St Edmund’s College in Canberra hosted the Islamic School of Canberra (ISC) for the inaugural annual Harmony Dinner on Friday 15 November.

The intention of the event was to spend an evening together with select staff and students from the student leadership teams of the two schools to extend the bond of friendship.

St Edmund’s College had organised a halal menu as well as prayer facilities for the staff and students of ISC.

The event was jointly coordinated by Michael Monagle, Assistant Principal (Mission and Identity) of St Edmund’s College and Nazia Shirin, School Liaison and teacher at ISC.

“We have formed a positive rapport with St Edmund’s College through liaising and coordinating sporting events (including ISC’s first Athletics Carnival) and further coming together in an interfaith dinner setting with the intention of spending an evening together with staff and student leaders to extend our bond of friendship as Australians from faith-based schools,” said Ms Shirin.

“We are now working towards coordinating more opportunities for both school communities in the next academic year – including more sporting events, inviting more faith-based schools to join us in dialogue, creating authentic school visit opportunities for students to learn about each other’s faith and co-exist in harmony,” she further added.

L to R: Father Dan Beneditti,  Michael Monagle watch Imam Adama Konda explain the special relationship between Christians and Muslims

The evening was one of fine food, prepared by staff and students of St Edmund’s College, conversation and dialogue on the topic of ‘building unity’ by the head of religion/chaplains from both schools as represented by Father Dan Beneditti from St Edmund’s College and Imam Adama Konda from ISC.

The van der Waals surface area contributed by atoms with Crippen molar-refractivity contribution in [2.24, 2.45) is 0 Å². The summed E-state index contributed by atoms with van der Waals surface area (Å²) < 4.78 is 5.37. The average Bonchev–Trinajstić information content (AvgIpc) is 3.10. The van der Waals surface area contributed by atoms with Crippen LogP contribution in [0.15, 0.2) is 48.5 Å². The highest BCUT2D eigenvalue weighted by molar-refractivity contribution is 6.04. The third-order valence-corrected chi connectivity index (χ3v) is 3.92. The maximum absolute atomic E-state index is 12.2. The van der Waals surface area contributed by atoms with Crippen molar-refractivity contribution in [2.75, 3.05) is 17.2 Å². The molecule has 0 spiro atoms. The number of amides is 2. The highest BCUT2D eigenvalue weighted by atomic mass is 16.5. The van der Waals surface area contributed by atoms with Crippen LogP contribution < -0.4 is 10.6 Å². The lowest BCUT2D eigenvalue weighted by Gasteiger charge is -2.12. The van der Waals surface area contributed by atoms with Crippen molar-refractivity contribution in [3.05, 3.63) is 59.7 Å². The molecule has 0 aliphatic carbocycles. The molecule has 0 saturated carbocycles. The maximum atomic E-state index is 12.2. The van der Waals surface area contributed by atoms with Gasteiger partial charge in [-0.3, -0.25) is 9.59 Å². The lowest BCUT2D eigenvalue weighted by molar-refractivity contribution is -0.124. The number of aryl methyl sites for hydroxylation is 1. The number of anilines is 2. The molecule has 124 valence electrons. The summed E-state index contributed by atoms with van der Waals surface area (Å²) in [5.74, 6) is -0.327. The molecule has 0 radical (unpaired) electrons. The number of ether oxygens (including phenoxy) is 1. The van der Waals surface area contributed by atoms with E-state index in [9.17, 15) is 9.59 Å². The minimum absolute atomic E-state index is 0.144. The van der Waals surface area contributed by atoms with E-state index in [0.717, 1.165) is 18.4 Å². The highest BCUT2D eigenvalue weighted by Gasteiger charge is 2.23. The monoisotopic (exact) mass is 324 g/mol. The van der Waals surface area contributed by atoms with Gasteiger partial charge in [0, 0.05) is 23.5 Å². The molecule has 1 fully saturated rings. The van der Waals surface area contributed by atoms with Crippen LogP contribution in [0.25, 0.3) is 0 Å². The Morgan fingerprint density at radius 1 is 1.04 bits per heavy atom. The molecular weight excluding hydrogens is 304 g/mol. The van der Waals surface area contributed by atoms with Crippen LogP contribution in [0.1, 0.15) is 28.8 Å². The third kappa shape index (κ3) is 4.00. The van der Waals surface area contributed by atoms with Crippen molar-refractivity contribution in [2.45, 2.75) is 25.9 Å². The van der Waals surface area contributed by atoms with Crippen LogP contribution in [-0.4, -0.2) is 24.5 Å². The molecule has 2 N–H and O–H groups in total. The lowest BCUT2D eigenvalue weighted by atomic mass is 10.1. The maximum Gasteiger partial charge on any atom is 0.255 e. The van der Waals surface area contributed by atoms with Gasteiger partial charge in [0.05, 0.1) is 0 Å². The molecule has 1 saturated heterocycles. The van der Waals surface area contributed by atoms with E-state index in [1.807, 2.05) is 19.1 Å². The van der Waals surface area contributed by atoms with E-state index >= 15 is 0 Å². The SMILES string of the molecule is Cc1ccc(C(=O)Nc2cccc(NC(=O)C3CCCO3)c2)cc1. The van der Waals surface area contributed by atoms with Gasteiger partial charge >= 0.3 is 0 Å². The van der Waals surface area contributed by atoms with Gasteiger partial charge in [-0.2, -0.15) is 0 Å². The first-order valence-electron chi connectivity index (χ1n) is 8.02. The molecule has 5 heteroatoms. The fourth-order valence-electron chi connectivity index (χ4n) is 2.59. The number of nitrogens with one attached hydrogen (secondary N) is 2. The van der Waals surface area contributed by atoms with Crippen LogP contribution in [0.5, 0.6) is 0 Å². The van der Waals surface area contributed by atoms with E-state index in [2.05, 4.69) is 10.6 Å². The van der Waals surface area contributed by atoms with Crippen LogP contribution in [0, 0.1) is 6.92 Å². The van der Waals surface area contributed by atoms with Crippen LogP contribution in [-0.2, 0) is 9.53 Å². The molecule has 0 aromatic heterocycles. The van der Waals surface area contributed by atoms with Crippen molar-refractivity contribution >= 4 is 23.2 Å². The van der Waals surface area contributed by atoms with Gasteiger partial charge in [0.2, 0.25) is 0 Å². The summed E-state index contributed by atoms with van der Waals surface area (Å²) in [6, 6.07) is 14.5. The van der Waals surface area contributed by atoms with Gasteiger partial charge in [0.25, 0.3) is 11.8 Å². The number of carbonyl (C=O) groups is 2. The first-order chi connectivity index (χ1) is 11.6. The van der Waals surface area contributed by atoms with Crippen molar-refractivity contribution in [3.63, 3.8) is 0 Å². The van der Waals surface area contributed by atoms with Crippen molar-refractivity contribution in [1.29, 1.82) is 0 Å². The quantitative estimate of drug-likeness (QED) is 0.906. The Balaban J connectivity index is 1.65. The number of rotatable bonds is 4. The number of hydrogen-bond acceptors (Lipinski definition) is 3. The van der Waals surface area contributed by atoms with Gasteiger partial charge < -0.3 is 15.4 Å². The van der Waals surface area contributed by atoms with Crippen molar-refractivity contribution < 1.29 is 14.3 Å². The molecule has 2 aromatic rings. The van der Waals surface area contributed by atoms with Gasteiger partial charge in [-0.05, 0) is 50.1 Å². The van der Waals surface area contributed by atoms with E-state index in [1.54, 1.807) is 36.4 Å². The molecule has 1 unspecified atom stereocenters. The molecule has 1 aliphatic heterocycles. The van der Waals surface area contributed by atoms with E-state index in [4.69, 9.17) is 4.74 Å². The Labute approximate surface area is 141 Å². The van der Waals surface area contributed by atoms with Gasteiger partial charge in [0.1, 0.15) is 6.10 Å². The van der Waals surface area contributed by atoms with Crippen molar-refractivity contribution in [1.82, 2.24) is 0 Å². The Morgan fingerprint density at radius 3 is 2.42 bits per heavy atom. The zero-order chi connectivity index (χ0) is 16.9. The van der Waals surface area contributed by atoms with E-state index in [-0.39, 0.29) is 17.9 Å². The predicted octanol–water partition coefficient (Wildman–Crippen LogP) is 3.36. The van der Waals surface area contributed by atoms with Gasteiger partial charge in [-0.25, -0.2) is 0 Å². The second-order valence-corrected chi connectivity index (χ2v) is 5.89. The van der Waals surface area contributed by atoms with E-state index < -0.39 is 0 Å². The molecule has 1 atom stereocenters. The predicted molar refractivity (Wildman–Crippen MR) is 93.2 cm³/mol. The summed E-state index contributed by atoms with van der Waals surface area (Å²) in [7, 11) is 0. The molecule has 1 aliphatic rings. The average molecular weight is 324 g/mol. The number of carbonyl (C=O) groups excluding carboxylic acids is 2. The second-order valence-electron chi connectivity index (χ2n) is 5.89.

Patrick McFarlane as a representative of students of St Edmund’s college and Haneen Al Asfi as a representative of the ISC presented passages from the Bible and Qur’an respectively.

Imam Konda related the story of the Muslims’ journey to Abyssinia to flee persecution and seek protection from the Christian King Negus as the symbol of the bond between Muslims and Christians.

Joe Zavone, Principal of St Edmund’s College, referenced Pope Francis’ “hidden sea of goodness” that is key to fraternity and peace.

L to R: Joe Zavone, Toni Brammall and Nazia Shirin with the olive tree and the collage

“I am excited that St Edmund’s College and the Islamic School of Canberra are leading the way in the ACT for school-based inter-religious dialogue and look forward to our friendship and partnership growing and developing through the next few years through a range of different activities.  Next year we hope to have the interfaith dinner as an Iftar dinner during Ramadan,” he said.

Toni Brammall, Principal of ISC, echoed these words during her vote of thanks as she presented St Edmund’s College with an olive tree, which has meaning in both religions, as a symbol of the blossoming relationship between the two institutions, as well as a collage of photos from the recent athletics carnival.

“ISC is very excited about its newfound relationship with St Edmund’s Catholic College. We appreciate everything they have hosted so far and we are looking forward to more inter-school activities in 2020,” she said.